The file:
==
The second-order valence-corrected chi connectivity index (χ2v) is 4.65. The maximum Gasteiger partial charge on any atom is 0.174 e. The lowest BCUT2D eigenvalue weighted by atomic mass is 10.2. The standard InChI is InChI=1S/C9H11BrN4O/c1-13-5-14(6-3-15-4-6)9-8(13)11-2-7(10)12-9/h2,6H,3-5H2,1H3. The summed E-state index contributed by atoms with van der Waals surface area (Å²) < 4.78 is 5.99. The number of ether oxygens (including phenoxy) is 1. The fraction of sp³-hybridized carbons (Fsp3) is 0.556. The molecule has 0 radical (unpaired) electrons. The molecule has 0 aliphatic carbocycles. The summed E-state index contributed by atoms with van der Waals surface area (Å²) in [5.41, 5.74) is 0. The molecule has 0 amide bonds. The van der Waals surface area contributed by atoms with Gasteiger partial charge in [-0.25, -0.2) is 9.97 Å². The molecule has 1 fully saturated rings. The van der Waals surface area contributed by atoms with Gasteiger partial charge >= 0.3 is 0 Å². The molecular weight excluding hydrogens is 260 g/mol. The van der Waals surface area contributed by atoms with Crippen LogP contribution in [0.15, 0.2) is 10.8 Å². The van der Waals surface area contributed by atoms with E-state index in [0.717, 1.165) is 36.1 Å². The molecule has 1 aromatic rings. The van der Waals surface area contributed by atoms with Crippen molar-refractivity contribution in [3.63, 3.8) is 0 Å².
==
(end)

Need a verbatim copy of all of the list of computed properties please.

The second-order valence-corrected chi connectivity index (χ2v) is 4.65. The maximum Gasteiger partial charge on any atom is 0.174 e. The lowest BCUT2D eigenvalue weighted by atomic mass is 10.2. The standard InChI is InChI=1S/C9H11BrN4O/c1-13-5-14(6-3-15-4-6)9-8(13)11-2-7(10)12-9/h2,6H,3-5H2,1H3. The summed E-state index contributed by atoms with van der Waals surface area (Å²) < 4.78 is 5.99. The number of ether oxygens (including phenoxy) is 1. The fraction of sp³-hybridized carbons (Fsp3) is 0.556. The molecule has 0 radical (unpaired) electrons. The molecule has 0 aliphatic carbocycles. The summed E-state index contributed by atoms with van der Waals surface area (Å²) in [5.41, 5.74) is 0. The molecule has 0 amide bonds. The van der Waals surface area contributed by atoms with Gasteiger partial charge in [-0.25, -0.2) is 9.97 Å². The molecule has 1 fully saturated rings. The van der Waals surface area contributed by atoms with Gasteiger partial charge >= 0.3 is 0 Å². The molecular weight excluding hydrogens is 260 g/mol. The van der Waals surface area contributed by atoms with Crippen LogP contribution in [0.15, 0.2) is 10.8 Å². The van der Waals surface area contributed by atoms with E-state index in [0.717, 1.165) is 36.1 Å². The molecule has 1 aromatic rings. The van der Waals surface area contributed by atoms with Crippen molar-refractivity contribution in [3.63, 3.8) is 0 Å².